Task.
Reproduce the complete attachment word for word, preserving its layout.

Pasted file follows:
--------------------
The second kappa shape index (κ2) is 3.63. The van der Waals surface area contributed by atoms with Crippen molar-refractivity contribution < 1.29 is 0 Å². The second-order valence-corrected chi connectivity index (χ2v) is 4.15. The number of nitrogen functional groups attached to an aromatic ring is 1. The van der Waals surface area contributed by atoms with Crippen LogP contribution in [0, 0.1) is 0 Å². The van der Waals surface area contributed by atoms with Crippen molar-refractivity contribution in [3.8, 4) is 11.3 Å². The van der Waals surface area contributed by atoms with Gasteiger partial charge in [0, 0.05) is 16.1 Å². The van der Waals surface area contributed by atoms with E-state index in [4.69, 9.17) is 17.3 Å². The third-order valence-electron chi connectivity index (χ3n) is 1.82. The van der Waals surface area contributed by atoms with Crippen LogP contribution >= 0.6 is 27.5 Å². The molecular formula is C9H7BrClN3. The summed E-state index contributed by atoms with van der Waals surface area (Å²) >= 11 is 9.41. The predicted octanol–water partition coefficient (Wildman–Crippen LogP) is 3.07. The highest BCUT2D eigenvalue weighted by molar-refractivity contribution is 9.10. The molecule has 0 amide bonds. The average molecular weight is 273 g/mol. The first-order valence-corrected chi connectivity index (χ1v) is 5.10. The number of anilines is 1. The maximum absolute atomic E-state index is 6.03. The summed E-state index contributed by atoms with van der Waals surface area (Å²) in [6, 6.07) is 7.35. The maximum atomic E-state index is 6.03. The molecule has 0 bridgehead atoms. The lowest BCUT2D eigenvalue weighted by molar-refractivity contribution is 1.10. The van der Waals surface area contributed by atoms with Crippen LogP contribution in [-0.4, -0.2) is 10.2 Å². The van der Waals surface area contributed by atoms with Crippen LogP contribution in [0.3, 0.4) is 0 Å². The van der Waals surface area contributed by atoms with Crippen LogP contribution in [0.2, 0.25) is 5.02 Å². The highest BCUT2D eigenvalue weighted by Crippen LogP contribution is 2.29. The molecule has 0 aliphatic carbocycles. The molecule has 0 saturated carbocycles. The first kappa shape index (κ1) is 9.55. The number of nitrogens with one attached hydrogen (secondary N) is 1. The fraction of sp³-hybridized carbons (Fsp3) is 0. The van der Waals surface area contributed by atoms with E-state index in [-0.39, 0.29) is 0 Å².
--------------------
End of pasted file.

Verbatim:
The second kappa shape index (κ2) is 3.63. The van der Waals surface area contributed by atoms with Crippen molar-refractivity contribution < 1.29 is 0 Å². The second-order valence-corrected chi connectivity index (χ2v) is 4.15. The number of nitrogen functional groups attached to an aromatic ring is 1. The van der Waals surface area contributed by atoms with Crippen LogP contribution in [0, 0.1) is 0 Å². The van der Waals surface area contributed by atoms with Crippen molar-refractivity contribution in [3.8, 4) is 11.3 Å². The van der Waals surface area contributed by atoms with Gasteiger partial charge in [0, 0.05) is 16.1 Å². The van der Waals surface area contributed by atoms with E-state index in [4.69, 9.17) is 17.3 Å². The third-order valence-electron chi connectivity index (χ3n) is 1.82. The van der Waals surface area contributed by atoms with Crippen LogP contribution >= 0.6 is 27.5 Å². The molecular formula is C9H7BrClN3. The summed E-state index contributed by atoms with van der Waals surface area (Å²) >= 11 is 9.41. The predicted octanol–water partition coefficient (Wildman–Crippen LogP) is 3.07. The highest BCUT2D eigenvalue weighted by molar-refractivity contribution is 9.10. The molecule has 0 amide bonds. The average molecular weight is 273 g/mol. The first-order valence-corrected chi connectivity index (χ1v) is 5.10. The number of anilines is 1. The maximum absolute atomic E-state index is 6.03. The summed E-state index contributed by atoms with van der Waals surface area (Å²) in [6, 6.07) is 7.35. The maximum atomic E-state index is 6.03. The molecule has 0 bridgehead atoms. The lowest BCUT2D eigenvalue weighted by molar-refractivity contribution is 1.10. The van der Waals surface area contributed by atoms with Crippen LogP contribution in [-0.4, -0.2) is 10.2 Å². The van der Waals surface area contributed by atoms with Crippen LogP contribution in [0.3, 0.4) is 0 Å². The van der Waals surface area contributed by atoms with Crippen LogP contribution in [0.2, 0.25) is 5.02 Å². The highest BCUT2D eigenvalue weighted by Crippen LogP contribution is 2.29. The molecule has 0 aliphatic carbocycles. The molecule has 0 saturated carbocycles. The first kappa shape index (κ1) is 9.55. The number of nitrogens with one attached hydrogen (secondary N) is 1. The fraction of sp³-hybridized carbons (Fsp3) is 0. The van der Waals surface area contributed by atoms with E-state index in [-0.39, 0.29) is 0 Å².